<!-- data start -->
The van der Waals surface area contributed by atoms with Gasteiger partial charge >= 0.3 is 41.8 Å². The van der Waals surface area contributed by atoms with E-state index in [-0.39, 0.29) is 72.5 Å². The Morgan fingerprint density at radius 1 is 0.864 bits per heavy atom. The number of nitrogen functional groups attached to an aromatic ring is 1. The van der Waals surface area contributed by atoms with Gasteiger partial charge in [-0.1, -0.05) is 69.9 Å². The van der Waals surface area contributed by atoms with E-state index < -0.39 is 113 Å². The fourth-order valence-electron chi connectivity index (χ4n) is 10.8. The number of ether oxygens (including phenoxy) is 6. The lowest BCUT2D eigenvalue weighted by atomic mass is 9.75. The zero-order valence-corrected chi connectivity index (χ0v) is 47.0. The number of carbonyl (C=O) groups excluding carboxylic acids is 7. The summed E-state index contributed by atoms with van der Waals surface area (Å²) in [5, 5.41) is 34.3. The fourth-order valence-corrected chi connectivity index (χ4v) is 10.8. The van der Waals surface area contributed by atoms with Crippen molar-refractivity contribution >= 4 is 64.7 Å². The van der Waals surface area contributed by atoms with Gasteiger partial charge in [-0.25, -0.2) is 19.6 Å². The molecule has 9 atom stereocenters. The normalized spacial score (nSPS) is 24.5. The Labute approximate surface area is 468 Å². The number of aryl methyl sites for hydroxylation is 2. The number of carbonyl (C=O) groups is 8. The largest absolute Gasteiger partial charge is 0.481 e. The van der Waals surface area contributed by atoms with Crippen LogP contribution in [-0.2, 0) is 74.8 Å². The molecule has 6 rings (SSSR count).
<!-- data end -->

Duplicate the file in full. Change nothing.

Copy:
The van der Waals surface area contributed by atoms with Gasteiger partial charge >= 0.3 is 41.8 Å². The van der Waals surface area contributed by atoms with E-state index in [-0.39, 0.29) is 72.5 Å². The Morgan fingerprint density at radius 1 is 0.864 bits per heavy atom. The number of nitrogen functional groups attached to an aromatic ring is 1. The van der Waals surface area contributed by atoms with Gasteiger partial charge in [-0.1, -0.05) is 69.9 Å². The van der Waals surface area contributed by atoms with E-state index < -0.39 is 113 Å². The fourth-order valence-electron chi connectivity index (χ4n) is 10.8. The number of ether oxygens (including phenoxy) is 6. The lowest BCUT2D eigenvalue weighted by atomic mass is 9.75. The zero-order valence-corrected chi connectivity index (χ0v) is 47.0. The number of carbonyl (C=O) groups excluding carboxylic acids is 7. The summed E-state index contributed by atoms with van der Waals surface area (Å²) in [5, 5.41) is 34.3. The fourth-order valence-corrected chi connectivity index (χ4v) is 10.8. The van der Waals surface area contributed by atoms with Crippen molar-refractivity contribution >= 4 is 64.7 Å². The van der Waals surface area contributed by atoms with Gasteiger partial charge in [-0.25, -0.2) is 19.6 Å². The molecule has 9 atom stereocenters. The normalized spacial score (nSPS) is 24.5. The Labute approximate surface area is 468 Å². The number of aryl methyl sites for hydroxylation is 2. The number of carbonyl (C=O) groups is 8. The largest absolute Gasteiger partial charge is 0.481 e. The van der Waals surface area contributed by atoms with Crippen LogP contribution in [-0.2, 0) is 74.8 Å². The molecule has 6 rings (SSSR count).